- Police Beat
- The Forecaster
HARPSWELL — Susan Carlson was reading her son a bedtime story nearly 20 years ago when she got an idea.
The book was a nature encyclopedia – her then 3-year-old son’s choice – and they had just read about the world’s largest reptilian predators, saltwater crocodiles, which are native to Australia.
A fabric artist by trade, Carlson decided she would make a life-size replica of a saltwater crocodile with quilting materials.
Her more than 21-foot-long quilt, titled “Crocodylus Smylus,” will be on display as part of Maine Quilts 2018, running July 26-28 at the Augusta Civic Center.
The enormous and colorful crocodile, which Carlson nicknamed “Stevie” after the late Australian wildlife conservationist Steve Irwin, will be part of a larger “Specimens” exhibit at the show, featuring other animal quilts also made by Carlson.
And, while Stevie is a gargantuan presence in Carlson’s funky home studio in Harpswell, the space is also home to countless other quilts depicting animals, people, insects, plants, and more that she has created over the years.
Carlson began creating fabric art in 1983, while she was still a student at the Maryland Institute College of Art in Baltimore, majoring in illustration.
While in school she said she had the benefit of trying out different media for making art, but “nothing quite clicked” until she found fabric during her senior year.
Now, with two books behind her and a teaching career that has taken her across the country and abroad to teach in Australia, New Zealand, and Canada, she said she sees her work as being like “painting with fabric.”
“I love quilts, the kind that you sleep under and everyone’s grandma has made. I love those and I have them myself,” Carlson said earlier this week. “I treasure them, but these aren’t ‘sleep under’ quilts, these are quilts that (are) artwork, (which is) created with fabric that at the end is quilted.”
Technically, she added, quilting is defined as taking at least three layers of fabric and stitching them together, though her quilts have many more.
After leaving school, Carlson worked in graphic design for a while, before meeting her husband and moving to New England. Here, she met other people with a love for fabric and began working with them.
In 1994 she began her teaching career in the Portsmouth, New Hampshire area. Pretty soon, word of her classes traveled and she began getting invited elsewhere, including California, to teach quilting.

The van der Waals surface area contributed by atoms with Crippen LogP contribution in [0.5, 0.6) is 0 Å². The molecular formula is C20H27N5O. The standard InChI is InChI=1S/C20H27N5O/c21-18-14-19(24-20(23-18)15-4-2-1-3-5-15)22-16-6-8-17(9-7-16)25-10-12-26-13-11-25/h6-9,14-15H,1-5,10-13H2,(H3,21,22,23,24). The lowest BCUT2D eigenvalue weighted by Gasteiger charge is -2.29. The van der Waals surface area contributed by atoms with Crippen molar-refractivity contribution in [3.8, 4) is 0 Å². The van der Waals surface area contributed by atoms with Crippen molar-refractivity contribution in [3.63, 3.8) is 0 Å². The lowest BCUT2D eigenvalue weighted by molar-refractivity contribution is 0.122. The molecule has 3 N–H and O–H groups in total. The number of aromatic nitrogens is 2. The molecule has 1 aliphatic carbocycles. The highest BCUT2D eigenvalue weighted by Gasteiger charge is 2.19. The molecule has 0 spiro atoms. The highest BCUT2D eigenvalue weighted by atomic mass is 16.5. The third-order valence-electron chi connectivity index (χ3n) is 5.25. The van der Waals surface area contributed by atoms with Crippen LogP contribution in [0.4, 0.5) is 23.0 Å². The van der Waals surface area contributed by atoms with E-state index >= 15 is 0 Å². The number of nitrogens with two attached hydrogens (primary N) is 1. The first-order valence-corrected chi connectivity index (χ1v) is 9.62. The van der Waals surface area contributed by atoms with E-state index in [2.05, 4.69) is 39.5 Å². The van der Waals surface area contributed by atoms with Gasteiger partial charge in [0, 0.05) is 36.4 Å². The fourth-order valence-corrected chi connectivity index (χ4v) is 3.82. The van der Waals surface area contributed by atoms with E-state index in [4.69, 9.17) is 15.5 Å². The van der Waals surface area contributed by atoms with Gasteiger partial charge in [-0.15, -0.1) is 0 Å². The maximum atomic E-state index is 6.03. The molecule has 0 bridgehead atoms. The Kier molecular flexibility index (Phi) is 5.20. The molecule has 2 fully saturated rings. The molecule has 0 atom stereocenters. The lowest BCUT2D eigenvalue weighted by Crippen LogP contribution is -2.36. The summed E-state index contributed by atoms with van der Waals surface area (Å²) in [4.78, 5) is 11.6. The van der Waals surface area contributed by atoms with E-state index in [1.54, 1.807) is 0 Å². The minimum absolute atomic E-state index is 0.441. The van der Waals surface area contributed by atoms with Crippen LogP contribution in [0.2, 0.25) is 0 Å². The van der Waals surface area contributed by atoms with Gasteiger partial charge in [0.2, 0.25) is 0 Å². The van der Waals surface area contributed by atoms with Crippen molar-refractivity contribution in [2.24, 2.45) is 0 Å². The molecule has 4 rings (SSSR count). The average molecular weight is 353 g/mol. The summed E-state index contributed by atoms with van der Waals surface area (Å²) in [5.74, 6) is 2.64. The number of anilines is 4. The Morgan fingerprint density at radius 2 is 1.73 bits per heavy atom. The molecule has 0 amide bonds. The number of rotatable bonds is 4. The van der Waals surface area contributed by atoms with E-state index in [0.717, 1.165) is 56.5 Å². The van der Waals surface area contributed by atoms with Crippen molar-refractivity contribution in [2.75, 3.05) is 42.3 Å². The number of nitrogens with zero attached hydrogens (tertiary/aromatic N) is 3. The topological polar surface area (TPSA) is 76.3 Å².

“Quilting is its own world,” she said of the demand. “There’s all these worlds out there: people with dogs and people with cats and people with pumpkins and people with quilts – it’s really a big industry.”
After realizing she was not teaching in the Maine area enough, she launched her own multi-day quilting retreats. She now holds five per year, in Harpswell and Portland. A class schedule is available on her website.
Her students are quilters of all levels, she said, but many of them are retired and have “delayed their art” until they had more time to dedicate to it.
“I kind of see myself as helping to unlock creativity that people either maybe didn’t know they had or put off,” she said. “It’s really nice and fun and rewarding for me to see kind of the light bulbs go off – they’re like ‘Oh, now I get it.’”
And, though she loves teaching, it can sometimes postpone her own work, because it can be hard to get out of her students’ heads and back into her own.
In the case of Stevie, for instance, Carlson said the crocodile was hung on the wall of her studio, unfinished, for about two years.
It was only when a Wisconsin museum contacted her in 2015 asking to exhibit another of her pieces – a pink rhino quilt called “Tickled Pink” – that inspiration to finish Stevie was sparked.
After telling the museum about the crocodile-in-progress, staff agreed to exhibit that piece as well, and gave Carlson a nine-month deadline to complete it.
In addition to this weekend’s show, Carlson will have a three-month exhibit from Sept. 26-Dec. 30 at the New England Quilt Museum in Lowell, Massachusetts.
To make her pieces, she said she begins by putting fabrics “lightly in place” in the areas she wants them, and then glues them down later. To create dimension in her work, she layers several different shades in some areas to make a gradient.
In one unfinished piece depicting her niece, she used 11 different types of fabric to create one shade of orange on a butterfly’s wing.
And, though they are work intensive, not all of Carlson’s quilts are gigantic. For Stevie though, she thought bigger was better.
“This is life-size,” she said. “Because it’s one thing to say something is 20 feet, but another thing to see it.”
Harpswell artist Susan Carlson sits July 23 beneath “Crocodylus Smylus,” her 21-foot quilt of a saltwater crocodile. It will be on display at Maine Quilts 2018, July 26-28 at the Augusta Civic Center.
Susan Carlson with an unfinished portrait of her niece in her Harpswell home studio July 23.